Who is ineligible for Drug Court?

  • If the admitting charge(s) is: Murder, Manslaughter, Robbery, Felony Assault, Sexual Assault, Assault with a Deadly Weapon.
  • Prior felony conviction for a crime of violence, less five years out.
  • Prior offense resulting in death.
  • Known and/or documented gang involvement.
  • Multiple prior misdemeanors for crimes against a person; Resisting Arrest, Assaulting a Law Enforcement Officer, Flight to Avoid Arrest, Weapons and Driving Under the Influence.
  • Not admitted if you have any felony convictions of the following:
    • Assaults
    • Sexual assaults
    • Assault on a Law Enforcement Officer
    • Fleeing to avoid arrest
  • Any unresolved restitution issues.
  • No active warrants.
  • Recent firearms/weapons issues will be dealt with on a case by case basis.

Eligible felony offenses are possession of controlled substance, intent to deliver a controlled substance, prescription fraud, and property offenses that were committed by an individual to support continued drug use, i.e. forgery, credit card fraud, unauthorized use of a financial transaction device.

If an offender is to meet the basic eligibility criteria for the Drug Court, he/she must also acknowledge a substance abuse problem for which he/she is willing to seek treatment and adhere to all other terms and conditions of the Drug Court Program.

The Douglas County Attorney exercises sole discretion in determining admission eligibility for the Drug Court based on the eligibility criteria.  The Drug Court Team bears responsibility for not only receiving County Attorney referrals, but also reviewing each of the referrals for appropriateness and whether or not offender is admitted into the Drug Court program.  Just because an offender meets admission criteria, and is referred by the County Attorney doesn’t guarantee admission into the Drug Court Program.


Immediately after arrest, and at the point of the offender’s case being bound over from County Court to District Court, offender’s police reports and criminal records are screened for Drug Court appropriateness by a representative of the Douglas County Attorney's office.  If at this preliminary review the current case details look to fit the admission criteria of the Adult Drug Court offender's file (or squeal sheet) is tagged as suitable for Drug Court.  At bond setting, the County Attorney informs the bond setting judge, the offender's attorney, and the offender of their potential eligibility for the Drug Court Program.  They are given a brochure about the program and instructed that the next step of the admission processes would be for the representing attorney to fill out an application for admission/petition, and submit this to the Deputy County Attorney covering Drug Court admissions.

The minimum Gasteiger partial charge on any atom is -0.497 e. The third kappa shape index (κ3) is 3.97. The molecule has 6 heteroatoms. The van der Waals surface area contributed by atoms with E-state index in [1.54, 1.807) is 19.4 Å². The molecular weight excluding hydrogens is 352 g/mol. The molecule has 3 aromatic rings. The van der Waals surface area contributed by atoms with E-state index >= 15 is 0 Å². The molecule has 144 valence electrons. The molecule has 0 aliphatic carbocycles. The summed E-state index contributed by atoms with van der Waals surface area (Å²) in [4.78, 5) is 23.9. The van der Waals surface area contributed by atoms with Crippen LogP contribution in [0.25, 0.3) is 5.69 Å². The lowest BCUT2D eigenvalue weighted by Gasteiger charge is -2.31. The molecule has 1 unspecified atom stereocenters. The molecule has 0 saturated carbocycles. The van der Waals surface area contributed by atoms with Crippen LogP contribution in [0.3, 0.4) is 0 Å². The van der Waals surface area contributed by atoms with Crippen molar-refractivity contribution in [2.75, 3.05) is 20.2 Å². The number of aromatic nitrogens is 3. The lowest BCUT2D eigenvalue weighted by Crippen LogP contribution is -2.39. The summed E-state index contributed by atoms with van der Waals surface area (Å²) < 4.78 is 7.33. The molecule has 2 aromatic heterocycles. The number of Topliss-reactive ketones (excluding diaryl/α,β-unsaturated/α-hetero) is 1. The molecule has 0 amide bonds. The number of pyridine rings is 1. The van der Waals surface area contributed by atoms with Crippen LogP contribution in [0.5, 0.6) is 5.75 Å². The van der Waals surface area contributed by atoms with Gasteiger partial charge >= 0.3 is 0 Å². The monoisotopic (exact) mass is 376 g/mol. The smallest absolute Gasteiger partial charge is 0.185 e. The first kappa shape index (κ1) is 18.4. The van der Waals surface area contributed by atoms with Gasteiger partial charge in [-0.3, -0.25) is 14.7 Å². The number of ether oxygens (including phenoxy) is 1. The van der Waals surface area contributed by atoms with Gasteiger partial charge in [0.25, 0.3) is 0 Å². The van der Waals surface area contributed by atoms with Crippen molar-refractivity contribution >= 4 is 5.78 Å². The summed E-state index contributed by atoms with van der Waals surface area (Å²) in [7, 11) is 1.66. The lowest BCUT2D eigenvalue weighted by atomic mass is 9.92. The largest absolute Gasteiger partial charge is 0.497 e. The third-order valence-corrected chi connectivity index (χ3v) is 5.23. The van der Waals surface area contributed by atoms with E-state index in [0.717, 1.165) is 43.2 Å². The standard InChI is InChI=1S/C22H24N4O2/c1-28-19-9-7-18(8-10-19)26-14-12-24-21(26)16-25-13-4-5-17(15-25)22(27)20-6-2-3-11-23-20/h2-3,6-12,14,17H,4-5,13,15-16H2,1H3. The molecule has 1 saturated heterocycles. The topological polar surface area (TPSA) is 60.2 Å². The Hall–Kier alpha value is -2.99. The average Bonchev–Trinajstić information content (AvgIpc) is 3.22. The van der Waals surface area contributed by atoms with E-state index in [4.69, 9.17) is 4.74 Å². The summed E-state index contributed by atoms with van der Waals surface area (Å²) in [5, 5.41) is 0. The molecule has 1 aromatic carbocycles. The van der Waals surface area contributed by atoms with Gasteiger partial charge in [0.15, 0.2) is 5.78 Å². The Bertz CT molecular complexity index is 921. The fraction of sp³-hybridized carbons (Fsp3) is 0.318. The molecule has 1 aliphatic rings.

If the County Attorney representative, who is also a Drug Court Team member, decides the case is qualified for possible Drug Court admission, the counsel representing the offender requests from the assigned District Court Judge that the case be considered for Drug Court admission. The Deputy County Attorney working with the Drug Court team has the discretion to consult with the Drug Court to have the offender’s case file reviewed for appropriateness, were an additional clinical level of review is offered.  The Drug Court Coordinator reviews each admitting file as a second layer of safety and  from a therapeutic eligibility standpoint  determines whether or not the offender would be fully capable of engaging all of the Drug Court’s expectations either physically or mentally or both.  The Drug Court Coordinator then matches the potential admission with a corresponding Drug Court Case Supervisor in anticipation of an orientation/intake timeframe to be established.  That way when the new Drug Court participant enters court for the first time after their plea hearing, they are given an appointment card of who their Drug Court Case Supervisor will be and an orientation date and time.

On each referral, the County Attorney provides the Drug Court Office with an admission petition and police report(s).  This preliminary information is the initial notification of a possible new admission and the data is then entered into the Drug Court’s Problem Solving Court Management Information System (PSCMIS) by the Drug Court Secretary for purposes of tracking preliminary admission and all correspondence that my ensure.  If the eligible party fails to connect by not showing to their initial court date as assigned by the judge taking their plea, a warrant is issued for their arrest.

Orientation / Intake